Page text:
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BepiColombo Status
PaulM
post Mar 4 2008, 06:37 PM
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A story of interest to UK members of UMSF.COM has been posted today on the BBC web site.

http://news.bbc.co.uk/1/hi/sci/tech/7274956.stm

Physicists and astronomers have three weeks to make the case for a number of high-profile projects at risk of being cut from the UK's science portfolio.

The lists of facilities and experiments include spacecraft, telescopes and hardware for particle accelerators.

The scientific worth of each is being assessed as administrators seek to plug an 80m hole in their finances.
...
"High priorities" such as Venus Express and the gravity wave detector GEO 600 are likely to be safe from cuts.
...
An instrument for the Mercury probe Bepi-Columbo also appeared as a lower priority. But a deal signed with the European Space Agency (Esa) meant there was "no credible option for withdrawal".

Can anyone provide me with a link to a more complete version of this story?

I have a personal interest in the ExoMars rover and would like to know whether the UK contribution to this project has been cut?

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vjkane
post Jul 5 2008, 05:06 PM
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BEPICOLOMBO NARROWLY AVOIDS CANCELLATION

By PETER B. de SELDING
Space News Staff Writer

PARIS Europe's BepiColombo mission to Mercury has narrowly escaped what would have been a precedent-setting cancellation.


The satellite's mass has grown to the point that it no longer is capable of being launched by a medium-lift rocket, according to European government officials. The unexpected weight gain led to development delays and also forced a shift in plans that will require the use of a heavy-lift Ariane 5 vehicle.


The combination of the delay and the shift to a more expensive launcher will add 120 million euros ($189 million) to the mission's budget, the European government officials said.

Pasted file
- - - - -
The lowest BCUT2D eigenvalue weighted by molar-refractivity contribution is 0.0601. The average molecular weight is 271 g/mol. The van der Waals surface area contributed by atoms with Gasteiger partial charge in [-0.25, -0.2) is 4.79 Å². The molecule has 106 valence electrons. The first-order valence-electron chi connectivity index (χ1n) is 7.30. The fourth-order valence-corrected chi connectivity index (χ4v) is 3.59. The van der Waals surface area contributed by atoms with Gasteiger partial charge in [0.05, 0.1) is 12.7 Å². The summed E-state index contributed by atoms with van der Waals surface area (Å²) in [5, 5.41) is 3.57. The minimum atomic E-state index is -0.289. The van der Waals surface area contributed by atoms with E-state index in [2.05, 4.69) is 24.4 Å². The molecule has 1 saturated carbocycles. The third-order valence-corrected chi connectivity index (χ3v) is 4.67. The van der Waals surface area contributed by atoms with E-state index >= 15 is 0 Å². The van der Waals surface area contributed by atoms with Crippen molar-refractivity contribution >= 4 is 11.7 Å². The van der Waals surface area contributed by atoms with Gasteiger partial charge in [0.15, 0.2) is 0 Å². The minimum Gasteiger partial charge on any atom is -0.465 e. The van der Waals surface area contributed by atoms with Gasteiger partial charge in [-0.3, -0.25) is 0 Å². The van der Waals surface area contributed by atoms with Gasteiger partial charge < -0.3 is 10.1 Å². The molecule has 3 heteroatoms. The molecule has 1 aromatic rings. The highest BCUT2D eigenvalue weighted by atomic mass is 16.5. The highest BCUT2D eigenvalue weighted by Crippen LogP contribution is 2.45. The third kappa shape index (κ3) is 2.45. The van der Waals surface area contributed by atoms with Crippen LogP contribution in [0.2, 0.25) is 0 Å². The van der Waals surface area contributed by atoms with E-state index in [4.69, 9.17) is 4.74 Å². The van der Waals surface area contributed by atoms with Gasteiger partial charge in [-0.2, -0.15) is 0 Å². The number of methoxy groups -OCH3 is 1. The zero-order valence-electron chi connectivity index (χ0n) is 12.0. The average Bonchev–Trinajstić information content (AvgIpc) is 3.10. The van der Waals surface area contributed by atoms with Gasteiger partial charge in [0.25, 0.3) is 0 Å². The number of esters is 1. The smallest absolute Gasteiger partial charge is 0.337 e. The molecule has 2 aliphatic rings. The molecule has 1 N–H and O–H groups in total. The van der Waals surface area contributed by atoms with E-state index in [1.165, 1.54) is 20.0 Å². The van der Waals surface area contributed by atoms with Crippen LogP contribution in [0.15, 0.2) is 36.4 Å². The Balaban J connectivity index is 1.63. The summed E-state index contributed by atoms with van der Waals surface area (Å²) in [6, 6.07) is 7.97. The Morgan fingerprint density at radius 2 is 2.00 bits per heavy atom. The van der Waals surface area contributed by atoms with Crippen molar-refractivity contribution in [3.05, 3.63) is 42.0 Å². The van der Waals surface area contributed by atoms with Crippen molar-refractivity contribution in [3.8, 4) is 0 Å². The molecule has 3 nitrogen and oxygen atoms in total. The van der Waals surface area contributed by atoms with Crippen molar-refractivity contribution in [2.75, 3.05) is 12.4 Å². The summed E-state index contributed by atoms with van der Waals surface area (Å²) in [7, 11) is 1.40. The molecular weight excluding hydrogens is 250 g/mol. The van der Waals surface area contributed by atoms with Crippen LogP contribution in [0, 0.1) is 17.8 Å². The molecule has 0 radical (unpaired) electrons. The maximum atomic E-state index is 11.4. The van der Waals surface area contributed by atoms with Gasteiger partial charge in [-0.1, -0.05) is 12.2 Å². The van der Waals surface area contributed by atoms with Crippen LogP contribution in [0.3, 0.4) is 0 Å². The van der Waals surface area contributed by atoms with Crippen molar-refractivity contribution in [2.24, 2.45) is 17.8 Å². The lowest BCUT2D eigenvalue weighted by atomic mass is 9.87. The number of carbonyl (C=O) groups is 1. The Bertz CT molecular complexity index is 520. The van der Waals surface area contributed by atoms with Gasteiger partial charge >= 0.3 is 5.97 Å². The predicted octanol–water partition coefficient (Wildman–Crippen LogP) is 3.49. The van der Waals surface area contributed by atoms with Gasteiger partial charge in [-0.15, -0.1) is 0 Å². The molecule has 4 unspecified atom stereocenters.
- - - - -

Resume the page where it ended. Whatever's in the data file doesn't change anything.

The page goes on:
Complete article at: http://www.space.com/spacenews/spacenews_summary.html#BM_5


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peter59
post Jul 6 2008, 06:21 AM
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Interesting quotes:

"A majority of the members of Europe's Science Program Committee (SPC), which oversees the space-science program based on budget guidelines at the European Space Agency (ESA), voted to cancel BepiColombo in June despite the fact that industrial contracts have been signed and considerable money already spent."

"It's certain that, had we known in 2006 what we know now, we never would have agreed to start BepiColombo."

"Southwood said he would reopen contract negotiations with Astrium Satellites with a view to reducing the price."

Why I am not astonished ? I think, it's beginning of end for BepiColombo.



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Mariner9
post Jul 6 2008, 06:44 AM
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Tough to predict. Bepi-Colombo's roots go way back into the mid-90s , and it also has JAXA as an international partner building an entirely separate orbiter from the ESA planetary orbiter. I think one of the things that saved Cassini from cancellation in the early 90s was the Huygens probe being built by ESA. NASA was reluctant to back out of the project with the commitment they had made to ESA.

So it seems that there are many factors influencing this decision.

One of the things not mentioned in the article was the Exo-Mars mission, also slated for a 2013 launch window. I've wondered for a long time if having two big ticket planetary missions with the same schedule would pose a problem on budgets. And like Bepi-Colombo, the Exo-Mars budget has gone up a few times. IIRC the cost estimate on that one started around 600 million Euros, and has gone up around 1 Billion in the last six months.

However, the way ESA gets money is more complex than the NASA model. I get the impression that each project is funded by separate contributions from each contributing partner nation. So it may be that Bepi-Colombo and Exo-Mars will never compete with each other for funds, at least not directly.
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vjkane
post Jul 6 2008, 11:01 PM
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QUOTE (Mariner9 @ Jul 6 2008, 06:44 AM) *
However, the way ESA gets money is more complex than the NASA model. I get the impression that each project is funded by separate contributions from each contributing partner nation. So it may be that Bepi-Colombo and Exo-Mars will never compete with each other for funds, at least not directly.

I suspect that the experience of cost over runs on both ExoMars and Bepi-Colombo will make ESA more cautious in scoping and selecting future planetary missions. Problems once development is underway is fairly common for all space agencies, it seems. If memory serves me correctly though, both of these experienced large cost increases fairly early in the process. Anyone have a better memory than I?